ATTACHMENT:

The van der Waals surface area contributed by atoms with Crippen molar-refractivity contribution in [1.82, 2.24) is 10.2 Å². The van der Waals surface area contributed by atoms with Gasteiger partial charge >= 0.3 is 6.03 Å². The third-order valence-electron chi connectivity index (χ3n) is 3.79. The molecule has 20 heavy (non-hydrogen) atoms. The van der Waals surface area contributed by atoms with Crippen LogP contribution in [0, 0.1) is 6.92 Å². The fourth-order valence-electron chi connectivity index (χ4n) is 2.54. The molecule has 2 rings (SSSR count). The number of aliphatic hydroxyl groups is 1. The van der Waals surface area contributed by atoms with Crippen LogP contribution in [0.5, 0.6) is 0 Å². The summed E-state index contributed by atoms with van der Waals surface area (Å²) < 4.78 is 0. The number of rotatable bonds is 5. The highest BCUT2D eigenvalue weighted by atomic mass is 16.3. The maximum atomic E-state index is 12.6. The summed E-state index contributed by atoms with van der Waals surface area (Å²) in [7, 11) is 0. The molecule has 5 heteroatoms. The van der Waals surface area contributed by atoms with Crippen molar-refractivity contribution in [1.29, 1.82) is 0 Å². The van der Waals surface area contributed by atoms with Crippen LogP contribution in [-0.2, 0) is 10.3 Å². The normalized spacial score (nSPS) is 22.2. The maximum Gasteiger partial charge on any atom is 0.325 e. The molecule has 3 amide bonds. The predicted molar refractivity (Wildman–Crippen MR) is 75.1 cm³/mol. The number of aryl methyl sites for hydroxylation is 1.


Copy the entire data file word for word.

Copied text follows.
The van der Waals surface area contributed by atoms with Crippen molar-refractivity contribution in [1.82, 2.24) is 10.2 Å². The van der Waals surface area contributed by atoms with Gasteiger partial charge >= 0.3 is 6.03 Å². The third-order valence-electron chi connectivity index (χ3n) is 3.79. The molecule has 20 heavy (non-hydrogen) atoms. The van der Waals surface area contributed by atoms with Crippen LogP contribution in [0, 0.1) is 6.92 Å². The fourth-order valence-electron chi connectivity index (χ4n) is 2.54. The molecule has 2 rings (SSSR count). The number of aliphatic hydroxyl groups is 1. The van der Waals surface area contributed by atoms with Crippen LogP contribution in [0.5, 0.6) is 0 Å². The summed E-state index contributed by atoms with van der Waals surface area (Å²) < 4.78 is 0. The number of rotatable bonds is 5. The highest BCUT2D eigenvalue weighted by atomic mass is 16.3. The maximum atomic E-state index is 12.6. The summed E-state index contributed by atoms with van der Waals surface area (Å²) in [7, 11) is 0. The molecule has 5 heteroatoms. The van der Waals surface area contributed by atoms with Crippen molar-refractivity contribution in [1.29, 1.82) is 0 Å². The van der Waals surface area contributed by atoms with Crippen LogP contribution in [-0.2, 0) is 10.3 Å². The normalized spacial score (nSPS) is 22.2. The maximum Gasteiger partial charge on any atom is 0.325 e. The molecule has 3 amide bonds. The predicted molar refractivity (Wildman–Crippen MR) is 75.1 cm³/mol. The number of aryl methyl sites for hydroxylation is 1.